Life imitates fiction: people hoarding gas set fire to their apartment.
Saturday, May 3, 2014
The government seems to be embroiled in a perfect storm as May rolls in, and temperatures (atmospheric and political) start rising. Between the thousands of people that didn’t make it through the winter (one estimate said it was close to a million), the electrical grid almost collapsing in February, and the “Rationgate” thing that broke last week (not to mention the fuel ration reduction announced just before), the cons have been having a field day. It’s not like they could get control of Congress or anything in November, but they could end up causing a lot of mischief.
It was heartening, though, to hear the Speaker not taking any crap. “The gentleman from Texas ‘deplores the loss of life over the winter’ and wants to lay the blame at the feet of the President and the Congressional leadership,” she said. “But I find that ironic, coming from a primary co-sponsor of a bill to defund heating assistance — if he and his party had their way, those thousands could have been millions. And he would have sanctimoniously blamed the victims for not saving enough to buy heating fuel or a house in the tropics.”
I’m not going to complain about the ration cut — the 8.5 gallons per week we get now is more than most other people got before, and we don’t use it all anyway — but it sure has caused some turmoil on the exchange. Like so many former OPEC countries, ration “exporters” suddenly became “importers.” It was almost embarrassing, what we got for two lousy gallons of stale rations yesterday. I hope things work themselves out pretty soon, or I might sell locally on the private exchange from now on.
The Rationgate thing… jeez. That was just ridiculous. You would have expected it from Bush-league’s appointees, but this administration has been holding itself to a higher standard (not that it would take much effort to do that, mind you). You get one political appointee who decides to “help out his friends” (by jiggering their accounts to make them unlimited) and it can tarnish the whole shootin’ match. If the so-called “friends” had been smart about it, and only bought what they really needed (or even wanted), it wouldn’t have made a difference… but noooooo. They went around selling enough “spare” rations to trigger an inspection, and were busily hoarding more. Until one of them burned down his house, of course. Too bad stupidity isn’t a crime — then again, if you’re stupid enough you’ll eventually do something blatantly illegal, so maybe its indirectly criminal. Hm.
In the “unexpected expense” department, my little motorcycle spit a valve early in the week. I’m hoping to have a replacement motor in before I have to go back to the office, but I might have to bite my lip and take the car. I’d really like to get one of those Yamaha Commuter Scooters, but the waiting list is long and the dealers are getting a stiff premium for them. Someone had his stolen right out of the parking lot at work two weeks ago. The security cameras showed a pickup truck with a lift backing up to it, picking it up, and driving off with the bike dangling off the back. The company is signing everyone up for 15-minute “watch” shifts to prevent that from happening again; if everyone takes a turn, we’ll each have to do it once a week. If that.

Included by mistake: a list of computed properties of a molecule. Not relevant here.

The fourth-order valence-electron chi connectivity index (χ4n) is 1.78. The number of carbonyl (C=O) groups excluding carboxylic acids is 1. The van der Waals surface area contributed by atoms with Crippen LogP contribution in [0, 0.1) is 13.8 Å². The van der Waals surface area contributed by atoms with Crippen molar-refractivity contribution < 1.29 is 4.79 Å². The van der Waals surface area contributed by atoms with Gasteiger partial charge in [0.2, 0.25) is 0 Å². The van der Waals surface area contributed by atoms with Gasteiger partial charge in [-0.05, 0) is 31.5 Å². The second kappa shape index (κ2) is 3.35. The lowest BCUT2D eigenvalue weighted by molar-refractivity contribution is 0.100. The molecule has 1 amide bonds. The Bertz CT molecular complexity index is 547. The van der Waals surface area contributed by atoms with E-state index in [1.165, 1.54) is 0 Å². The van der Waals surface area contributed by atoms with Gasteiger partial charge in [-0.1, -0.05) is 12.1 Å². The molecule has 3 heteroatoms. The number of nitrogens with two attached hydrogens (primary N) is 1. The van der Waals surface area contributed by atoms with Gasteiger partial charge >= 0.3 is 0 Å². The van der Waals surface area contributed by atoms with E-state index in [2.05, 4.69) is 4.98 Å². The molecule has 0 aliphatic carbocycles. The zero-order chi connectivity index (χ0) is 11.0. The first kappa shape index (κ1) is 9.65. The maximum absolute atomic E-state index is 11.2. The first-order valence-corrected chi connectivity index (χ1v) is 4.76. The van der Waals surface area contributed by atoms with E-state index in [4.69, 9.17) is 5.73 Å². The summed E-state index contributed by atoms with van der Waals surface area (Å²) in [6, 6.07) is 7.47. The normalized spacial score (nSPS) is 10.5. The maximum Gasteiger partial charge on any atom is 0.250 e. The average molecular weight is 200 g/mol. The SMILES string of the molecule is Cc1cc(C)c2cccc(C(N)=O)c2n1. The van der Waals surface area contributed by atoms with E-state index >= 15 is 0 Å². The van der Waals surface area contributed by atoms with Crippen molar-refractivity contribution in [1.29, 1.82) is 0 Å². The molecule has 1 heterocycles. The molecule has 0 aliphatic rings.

The kids finally got up the nerve to ask about their parents last night. You think you’re ready for it, you know you’re not, but you have to do your part. I told them what happened, and how we learned about it. The tears didn’t stop Serena from finally asking, “Were our parents bad people?”
“Of course not,” Mrs. Fetched said. “They wanted what was best for you, and made sure you’d be cared for.”
“They did — or tried to do — something bad,” I pointed out. “You can’t justify armed robbery, after all. But they weren’t bad people, just desperate.”
“And with God’s help, we won’t have to worry about you guys,” Mrs. Fetched said.
Indeed. They took it pretty hard, as expected, but Kim said later that they figured something had happened to them but were afraid to ask. Rene and Christina cried with them, and they were all pretty quiet last night. But I went upstairs this morning to find them, as usual most weekend mornings, sprawled around in the same room. At least they didn’t have to get up and go to school. They'll be out after next week, and the school system is wisely letting the kids have an entire summer so they don’t have to run the air conditioning in the school buildings. Things will still be warm by Labor Day, but it won’t be that brutally oppressive heat we’ll be getting all too soon. Daughter Dearest is going to hop the train and see what she can of the country while it’s still possible, mostly the northern half. I’m hoping that when she gets to Seattle, we can get a video linkup with her granddad from the place where he was on the ship when the Japanese surrendered. Talk about good timing on his part.
So this was a little stream-of-consciousness tonight. Life’s like that sometimes, going in several directions at once.